It is important to note that Medicare-eligible individuals must be given notices of creditable or non-creditable prescription drug coverage at other times throughout the year as well. The notice must be provided: (1) before the effective date of coverage for any Medicare-eligible individual who joins an employer plan (2) whenever prescription drug coverage ends or creditable coverage status changes and (3) upon the individual’s request.
In addition to the to the notice distribution requirement, plan sponsors that provide prescription drug coverage to Medicare-eligible individuals must also disclose their Part D creditable or non-creditable prescription drug coverage status directly to CMS annually, no later than 60 days after the beginning of each plan year.
By: Brady Bizarro, Esq.
The Affordable Care Act has endured quite the onslaught in the past year and a half. From seeing its outreach budget cut in half to the elimination of the individual mandate, Obamacare has really taken a beating. Now, the Trump administration has dealt another destabilizing blow to the healthcare law. On Saturday, the Centers for Medicare and Medicaid Services announced that it would be forced to suspend some $10.4 billion in so-called “risk-adjustment payments” to insurance companies. These payments were designed to stabilize insurance markets by offsetting the cost to insurers who took on sicker, costlier patients.
This move came because of a February ruling by U.S. District Judge James Browning which held that the Department of Health and Human Services could not use statewide average premiums to come up with its risk-adjustment formula. In the view of the court, the agency wrongly assumed that the Affordable Care Act required the program to be budget-neutral. The Trump administration promised to appeal this federal court ruling, but in the meanwhile, it announced its decision to suspend billions in payments to insurance companies.
While the suspension of risk-adjustment payments directly impacts the fully-insured market, it will inevitably have a spillover effect into the self-insured market. Insurers have indicated that if these payments are not restored, they will be forced to raise premiums in 2019. You can bet that they will look to make up losses in their self-insured lines of business as well. That said, since healthier, less-costly employees tend to be in self-insured plans, the effect may not be so bad. Plans with more costly groups of employees will suffer far more.
Importantly, the Trump administration could issue a new administrative rule to address the concerns raised by the federal judge in New Mexico. It is unclear if the administration will respond, or will wait to fight the battle at the appellate level.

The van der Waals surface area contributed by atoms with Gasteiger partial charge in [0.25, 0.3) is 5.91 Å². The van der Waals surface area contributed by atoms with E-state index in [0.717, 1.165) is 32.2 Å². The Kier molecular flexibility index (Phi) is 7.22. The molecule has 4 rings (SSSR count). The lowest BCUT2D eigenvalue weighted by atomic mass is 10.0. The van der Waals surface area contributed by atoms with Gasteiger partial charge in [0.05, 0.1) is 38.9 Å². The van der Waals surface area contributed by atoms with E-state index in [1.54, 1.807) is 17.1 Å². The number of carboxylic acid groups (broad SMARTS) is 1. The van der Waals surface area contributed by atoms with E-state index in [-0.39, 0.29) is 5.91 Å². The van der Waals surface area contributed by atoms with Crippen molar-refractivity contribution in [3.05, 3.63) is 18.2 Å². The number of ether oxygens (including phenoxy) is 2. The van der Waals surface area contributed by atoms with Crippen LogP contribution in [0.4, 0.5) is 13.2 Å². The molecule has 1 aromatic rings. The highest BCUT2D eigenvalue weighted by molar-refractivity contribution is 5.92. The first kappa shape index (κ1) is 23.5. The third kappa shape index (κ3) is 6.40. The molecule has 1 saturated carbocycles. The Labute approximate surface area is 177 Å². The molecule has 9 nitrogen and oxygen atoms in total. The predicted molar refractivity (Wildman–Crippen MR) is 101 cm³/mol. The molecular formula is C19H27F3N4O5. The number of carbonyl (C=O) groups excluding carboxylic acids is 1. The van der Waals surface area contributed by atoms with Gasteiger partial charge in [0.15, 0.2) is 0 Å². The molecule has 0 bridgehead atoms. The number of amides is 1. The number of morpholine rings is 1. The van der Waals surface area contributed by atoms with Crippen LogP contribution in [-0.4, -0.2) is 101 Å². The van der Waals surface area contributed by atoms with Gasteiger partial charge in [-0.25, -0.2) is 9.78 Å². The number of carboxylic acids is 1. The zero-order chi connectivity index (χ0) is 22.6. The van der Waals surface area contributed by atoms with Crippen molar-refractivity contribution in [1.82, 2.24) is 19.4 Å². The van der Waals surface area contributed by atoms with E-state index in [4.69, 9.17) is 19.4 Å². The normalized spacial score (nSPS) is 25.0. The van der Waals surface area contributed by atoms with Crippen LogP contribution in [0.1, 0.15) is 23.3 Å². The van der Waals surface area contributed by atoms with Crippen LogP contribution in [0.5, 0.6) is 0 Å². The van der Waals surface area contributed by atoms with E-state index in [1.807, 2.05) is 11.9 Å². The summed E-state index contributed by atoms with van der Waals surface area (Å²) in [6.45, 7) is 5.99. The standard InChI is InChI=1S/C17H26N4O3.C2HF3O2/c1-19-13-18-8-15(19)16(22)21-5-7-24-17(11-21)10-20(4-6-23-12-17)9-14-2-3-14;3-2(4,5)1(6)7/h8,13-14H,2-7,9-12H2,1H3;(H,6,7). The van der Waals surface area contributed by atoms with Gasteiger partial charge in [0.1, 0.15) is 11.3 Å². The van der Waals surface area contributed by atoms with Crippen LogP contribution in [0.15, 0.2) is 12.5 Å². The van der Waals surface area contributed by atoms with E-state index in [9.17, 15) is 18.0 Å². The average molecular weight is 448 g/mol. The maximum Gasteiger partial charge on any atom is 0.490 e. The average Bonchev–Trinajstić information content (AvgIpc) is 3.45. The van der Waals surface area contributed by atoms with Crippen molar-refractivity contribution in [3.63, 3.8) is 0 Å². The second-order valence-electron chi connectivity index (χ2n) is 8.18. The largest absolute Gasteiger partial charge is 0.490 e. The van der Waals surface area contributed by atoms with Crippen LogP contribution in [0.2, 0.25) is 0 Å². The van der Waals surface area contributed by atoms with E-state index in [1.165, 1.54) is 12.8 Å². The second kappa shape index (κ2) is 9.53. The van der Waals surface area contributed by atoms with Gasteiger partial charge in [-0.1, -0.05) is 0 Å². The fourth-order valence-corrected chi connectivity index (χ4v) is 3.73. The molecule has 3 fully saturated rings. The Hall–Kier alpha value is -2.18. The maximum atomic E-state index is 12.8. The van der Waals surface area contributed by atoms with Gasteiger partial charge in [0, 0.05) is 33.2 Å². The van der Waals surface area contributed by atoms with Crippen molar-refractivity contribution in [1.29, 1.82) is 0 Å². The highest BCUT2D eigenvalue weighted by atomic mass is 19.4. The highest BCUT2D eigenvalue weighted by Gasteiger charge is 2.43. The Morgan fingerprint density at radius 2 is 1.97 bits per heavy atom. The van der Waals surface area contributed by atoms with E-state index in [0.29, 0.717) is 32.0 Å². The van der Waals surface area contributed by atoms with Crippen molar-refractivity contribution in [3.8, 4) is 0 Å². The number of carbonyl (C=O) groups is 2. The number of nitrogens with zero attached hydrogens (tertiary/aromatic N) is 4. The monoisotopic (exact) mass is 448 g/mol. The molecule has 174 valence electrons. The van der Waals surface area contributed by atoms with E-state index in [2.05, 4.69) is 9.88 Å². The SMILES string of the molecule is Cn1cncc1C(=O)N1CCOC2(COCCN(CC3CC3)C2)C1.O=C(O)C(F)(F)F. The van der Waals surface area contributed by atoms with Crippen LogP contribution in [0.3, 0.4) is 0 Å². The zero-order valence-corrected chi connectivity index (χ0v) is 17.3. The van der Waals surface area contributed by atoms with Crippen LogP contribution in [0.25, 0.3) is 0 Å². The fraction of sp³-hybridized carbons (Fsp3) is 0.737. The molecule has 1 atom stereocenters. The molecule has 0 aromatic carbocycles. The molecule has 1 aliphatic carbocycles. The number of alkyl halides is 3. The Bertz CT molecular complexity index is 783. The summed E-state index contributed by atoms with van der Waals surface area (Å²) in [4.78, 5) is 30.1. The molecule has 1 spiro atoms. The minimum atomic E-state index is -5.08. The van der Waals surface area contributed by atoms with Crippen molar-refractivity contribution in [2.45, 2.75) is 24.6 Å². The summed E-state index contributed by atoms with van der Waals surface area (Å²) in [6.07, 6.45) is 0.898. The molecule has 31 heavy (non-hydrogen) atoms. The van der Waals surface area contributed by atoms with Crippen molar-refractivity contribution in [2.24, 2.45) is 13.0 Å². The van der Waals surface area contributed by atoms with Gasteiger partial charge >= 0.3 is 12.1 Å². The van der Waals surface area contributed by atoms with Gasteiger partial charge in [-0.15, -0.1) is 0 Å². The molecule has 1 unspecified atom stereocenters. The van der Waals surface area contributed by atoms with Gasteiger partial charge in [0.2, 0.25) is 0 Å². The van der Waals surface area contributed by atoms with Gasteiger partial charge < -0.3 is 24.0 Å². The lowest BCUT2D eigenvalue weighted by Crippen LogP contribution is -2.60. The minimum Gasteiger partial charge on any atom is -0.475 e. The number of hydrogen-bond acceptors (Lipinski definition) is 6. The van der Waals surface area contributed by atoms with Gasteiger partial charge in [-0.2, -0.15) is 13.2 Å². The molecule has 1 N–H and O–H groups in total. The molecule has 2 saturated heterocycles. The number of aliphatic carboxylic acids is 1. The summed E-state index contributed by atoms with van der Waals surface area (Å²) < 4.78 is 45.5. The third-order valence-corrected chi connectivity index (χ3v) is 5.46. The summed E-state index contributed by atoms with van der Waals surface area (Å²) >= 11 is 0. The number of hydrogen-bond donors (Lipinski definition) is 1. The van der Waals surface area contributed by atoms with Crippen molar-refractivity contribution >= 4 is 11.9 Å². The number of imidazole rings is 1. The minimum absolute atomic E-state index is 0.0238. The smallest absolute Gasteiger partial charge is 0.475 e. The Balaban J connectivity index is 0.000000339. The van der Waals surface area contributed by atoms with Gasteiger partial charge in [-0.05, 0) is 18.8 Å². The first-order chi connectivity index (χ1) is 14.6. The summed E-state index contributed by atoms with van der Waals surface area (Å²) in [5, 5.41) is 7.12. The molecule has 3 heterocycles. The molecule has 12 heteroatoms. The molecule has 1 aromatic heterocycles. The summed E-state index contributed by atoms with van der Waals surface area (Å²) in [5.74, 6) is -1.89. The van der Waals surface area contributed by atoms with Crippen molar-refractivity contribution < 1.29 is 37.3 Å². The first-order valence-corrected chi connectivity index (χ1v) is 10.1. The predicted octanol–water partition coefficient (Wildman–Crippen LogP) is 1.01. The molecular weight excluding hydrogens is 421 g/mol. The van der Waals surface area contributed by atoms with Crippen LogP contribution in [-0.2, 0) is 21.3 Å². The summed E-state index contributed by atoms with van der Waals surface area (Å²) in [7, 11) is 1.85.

There are hundreds of novel ideas that have permeated the self-funded space over the last couple of decades, many of which have the potential to be very beneficial to self-funded plans. I mention that they have the potential to be beneficial not because it’s lawyerspeak (well, not just because of that), but because I mean exactly that: some programs could be beneficial, but are implemented in such a way that renders them either ineffective, noncompliant, or something in-between.
A perfect example, and one we face nearly every day, is the phenomenon of claim repricing – whether based on Medicare rates, “traditional” U&C, the “black box” approach (the “black box” is where claims are put into one side of the box, and then magically come out the other side with a new price attached), or anything else.
Check out the title of this post. If a rate has been negotiated and the payer has agreed to pay a certain amount, then that is a contract, and has to be adhered to! If a plan is subject to a network agreement but decides to reprice claims at a lower amount than the network rate, the plan can always – always – expect pushback. This is a phenomenon that is certainly not exclusive to this industry; imagine writing a letter to Bank of America, saying “I know I agreed to pay $2,500 per month for my mortgage, but I talked to Quicken and they told me that’s too much – so I’ll give you $1,100 a month instead.” Let me know how that turns out…
But seriously: when we suggest language for health plans to use to contain costs, the second sentence of our suggested definition – second only to a simple sentence that introduces the definition – notes that “The Maximum Allowable Charge will be a negotiated rate, if one exists….” That is designed to account for the fact that many claims (most, in fact) are subject to some sort of contract. Whether a network agreement, or a single-case agreement, or “letter of agreement,” or any other contract under any other name, a given negotiated rate must be paid, or the payor will subject itself to losing the discount, or the very real possibility of a lawsuit.